While Loudoun County Personnel Services boasted about an increase in minority hires, some School Board members are skeptical about the numbers.
On Tuesday, Sept. 26, Paul H. Webb, director of Personnel Services, walked School Board members through 2006-2007 hiring and staffing statistics. This year, Loudoun County Public Schools hired 7,040 full-time employees and 3,517 part-time employees. Sixteen percent of those hired are minorities, a 5 percent increase from last year and a 10 percent increase from 2004-2005.
However, Personnel Services counted Visiting International Faculty (VIF) members as part of minority hires.
The VIF program is a cultural exchange program that allows foreign teachers to work in an American school for up to three years. This year, Loudoun County Public Schools hired 92 international faculty members, up from 72 in 2005-2006.
School Board member Joseph Guzman (Sugarland Run) was skeptical about the decision to include VIF in the minority new hires statistic.
VIF teachers are only eligible to work for Loudoun County Public Schools a maximum of three years, Guzman said.
Superintendent Edgar B. Hatrick said that Guzman shouldn't "diminish" VIF in the classroom.
Guzman responded that he was not diminishing the role of VIF in the classroom, but didn't want to send the public "mixed messages" or a "false impression."
He said he was concerned because VIF won't be able to go on to administrative positions.
"We don't have any guarantees that anyone we hire is going to stay another year," Hatrick said.
THE VISITING INTERNATIONAL Faculty program brings teachers from around the world to the United States to share their culture in American classrooms. The teachers represent 18 countries, including Argentina, Canada, India, Japan, New Zealand, Philippines, South Africa, Spain and the United Kingdom.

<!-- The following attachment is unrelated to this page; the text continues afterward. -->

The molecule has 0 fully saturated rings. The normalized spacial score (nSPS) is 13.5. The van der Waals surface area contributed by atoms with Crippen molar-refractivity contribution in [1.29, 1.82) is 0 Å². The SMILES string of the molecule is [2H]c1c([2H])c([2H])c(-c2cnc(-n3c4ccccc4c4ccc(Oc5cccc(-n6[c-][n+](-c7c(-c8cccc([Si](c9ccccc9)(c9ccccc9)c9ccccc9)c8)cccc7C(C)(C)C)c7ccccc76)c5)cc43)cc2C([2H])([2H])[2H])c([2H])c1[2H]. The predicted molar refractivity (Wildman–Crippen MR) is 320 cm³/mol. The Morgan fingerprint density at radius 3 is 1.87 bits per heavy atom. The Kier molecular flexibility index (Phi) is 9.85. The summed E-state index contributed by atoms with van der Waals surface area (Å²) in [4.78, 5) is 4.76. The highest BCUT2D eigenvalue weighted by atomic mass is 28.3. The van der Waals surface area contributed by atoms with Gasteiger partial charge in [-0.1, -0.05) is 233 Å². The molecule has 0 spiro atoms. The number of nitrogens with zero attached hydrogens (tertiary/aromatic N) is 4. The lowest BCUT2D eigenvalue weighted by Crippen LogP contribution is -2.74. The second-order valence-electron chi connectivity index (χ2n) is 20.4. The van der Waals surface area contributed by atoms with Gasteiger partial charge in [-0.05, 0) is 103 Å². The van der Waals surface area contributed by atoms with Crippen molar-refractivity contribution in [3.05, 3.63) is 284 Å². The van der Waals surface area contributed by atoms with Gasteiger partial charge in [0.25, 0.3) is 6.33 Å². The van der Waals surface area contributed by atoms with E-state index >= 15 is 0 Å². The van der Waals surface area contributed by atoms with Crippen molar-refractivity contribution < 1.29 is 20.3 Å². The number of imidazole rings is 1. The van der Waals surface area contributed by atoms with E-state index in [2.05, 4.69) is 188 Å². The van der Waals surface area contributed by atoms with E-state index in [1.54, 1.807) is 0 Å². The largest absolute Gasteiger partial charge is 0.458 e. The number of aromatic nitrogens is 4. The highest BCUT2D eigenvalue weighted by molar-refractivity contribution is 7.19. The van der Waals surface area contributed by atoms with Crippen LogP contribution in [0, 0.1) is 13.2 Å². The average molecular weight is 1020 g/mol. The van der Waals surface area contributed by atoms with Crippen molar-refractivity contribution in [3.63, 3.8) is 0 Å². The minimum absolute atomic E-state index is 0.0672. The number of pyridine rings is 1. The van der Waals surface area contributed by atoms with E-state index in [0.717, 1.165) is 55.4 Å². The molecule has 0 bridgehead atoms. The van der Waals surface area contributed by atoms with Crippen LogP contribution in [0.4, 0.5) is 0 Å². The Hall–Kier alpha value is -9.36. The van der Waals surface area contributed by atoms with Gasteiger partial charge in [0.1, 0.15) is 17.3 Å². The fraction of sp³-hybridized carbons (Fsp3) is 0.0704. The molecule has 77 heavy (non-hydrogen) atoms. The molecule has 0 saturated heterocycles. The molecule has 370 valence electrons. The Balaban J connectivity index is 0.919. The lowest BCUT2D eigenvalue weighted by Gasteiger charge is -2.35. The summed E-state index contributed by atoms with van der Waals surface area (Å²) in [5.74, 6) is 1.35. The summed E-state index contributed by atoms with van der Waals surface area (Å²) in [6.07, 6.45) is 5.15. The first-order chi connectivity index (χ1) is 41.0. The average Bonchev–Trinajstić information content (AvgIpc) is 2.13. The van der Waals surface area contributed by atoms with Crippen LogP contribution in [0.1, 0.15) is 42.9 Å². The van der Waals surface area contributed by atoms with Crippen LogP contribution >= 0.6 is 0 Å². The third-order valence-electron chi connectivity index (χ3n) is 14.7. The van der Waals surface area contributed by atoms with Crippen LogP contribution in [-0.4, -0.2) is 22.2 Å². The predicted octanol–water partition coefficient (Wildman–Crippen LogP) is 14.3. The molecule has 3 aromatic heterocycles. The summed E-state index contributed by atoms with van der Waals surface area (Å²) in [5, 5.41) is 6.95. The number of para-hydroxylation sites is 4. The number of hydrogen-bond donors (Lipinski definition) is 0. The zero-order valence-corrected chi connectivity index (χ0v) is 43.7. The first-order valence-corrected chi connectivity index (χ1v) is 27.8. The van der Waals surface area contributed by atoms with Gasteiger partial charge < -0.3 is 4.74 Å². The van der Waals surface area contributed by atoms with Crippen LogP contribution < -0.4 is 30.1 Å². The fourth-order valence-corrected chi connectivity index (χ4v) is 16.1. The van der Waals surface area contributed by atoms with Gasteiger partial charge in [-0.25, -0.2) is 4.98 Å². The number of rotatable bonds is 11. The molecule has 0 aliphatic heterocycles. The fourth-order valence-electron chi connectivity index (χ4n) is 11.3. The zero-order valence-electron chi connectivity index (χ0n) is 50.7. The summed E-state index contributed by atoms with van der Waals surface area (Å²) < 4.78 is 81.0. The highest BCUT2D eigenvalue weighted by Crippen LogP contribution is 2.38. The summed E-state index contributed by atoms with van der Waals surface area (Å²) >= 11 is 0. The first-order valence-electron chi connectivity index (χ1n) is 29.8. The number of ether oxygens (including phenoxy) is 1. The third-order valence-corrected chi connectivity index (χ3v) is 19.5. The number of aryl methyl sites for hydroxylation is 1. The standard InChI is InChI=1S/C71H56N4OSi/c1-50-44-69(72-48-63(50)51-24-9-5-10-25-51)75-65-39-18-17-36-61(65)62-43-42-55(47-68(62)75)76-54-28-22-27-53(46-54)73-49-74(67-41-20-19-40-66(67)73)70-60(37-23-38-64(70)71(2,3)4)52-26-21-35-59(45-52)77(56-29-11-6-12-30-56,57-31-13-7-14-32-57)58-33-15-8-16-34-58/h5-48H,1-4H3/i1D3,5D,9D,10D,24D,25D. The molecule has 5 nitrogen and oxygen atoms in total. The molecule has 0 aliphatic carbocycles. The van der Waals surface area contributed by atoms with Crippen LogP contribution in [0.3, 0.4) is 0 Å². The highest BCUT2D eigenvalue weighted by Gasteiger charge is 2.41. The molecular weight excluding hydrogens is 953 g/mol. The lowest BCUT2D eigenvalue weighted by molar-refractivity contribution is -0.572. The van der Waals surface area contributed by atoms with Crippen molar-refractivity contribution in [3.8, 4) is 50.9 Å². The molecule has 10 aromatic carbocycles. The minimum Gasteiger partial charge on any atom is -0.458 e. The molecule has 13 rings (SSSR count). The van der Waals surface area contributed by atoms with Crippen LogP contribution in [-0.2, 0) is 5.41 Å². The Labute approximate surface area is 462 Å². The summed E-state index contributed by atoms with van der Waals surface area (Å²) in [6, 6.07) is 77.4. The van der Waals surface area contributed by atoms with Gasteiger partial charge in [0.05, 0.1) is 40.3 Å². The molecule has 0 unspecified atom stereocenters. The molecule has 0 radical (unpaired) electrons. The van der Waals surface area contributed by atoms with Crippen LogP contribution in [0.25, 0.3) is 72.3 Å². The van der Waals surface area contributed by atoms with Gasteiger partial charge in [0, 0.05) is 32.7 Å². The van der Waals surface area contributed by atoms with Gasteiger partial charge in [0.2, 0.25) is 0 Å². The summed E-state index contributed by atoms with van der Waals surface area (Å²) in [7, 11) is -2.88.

The teachers are eligible to work in American schools for up to three years on a temporary work visa and are allowed to bring their family. Teachers work and live in the communities they teach in, and are expected to return to their country to share their experiences with their home school.
"We hope to have VIF teachers in every school," Webb said.
IN ADDITION TO the VIF program, Loudoun County Public Schools hired 690 teachers from around the country. To recruit the best teachers, staff visited 52 sites nationwide, conducted 635 on-site interviews and distributed 1,936 compact disc applications.
As a result, Loudoun County Public Schools hired teachers from 33 states, including California, Colorado, Tennessee, Texas and North Carolina, as well as Washington, D.C., and Puerto Rico.
On the home front, the schools hired 48 Loudoun County Public School graduates.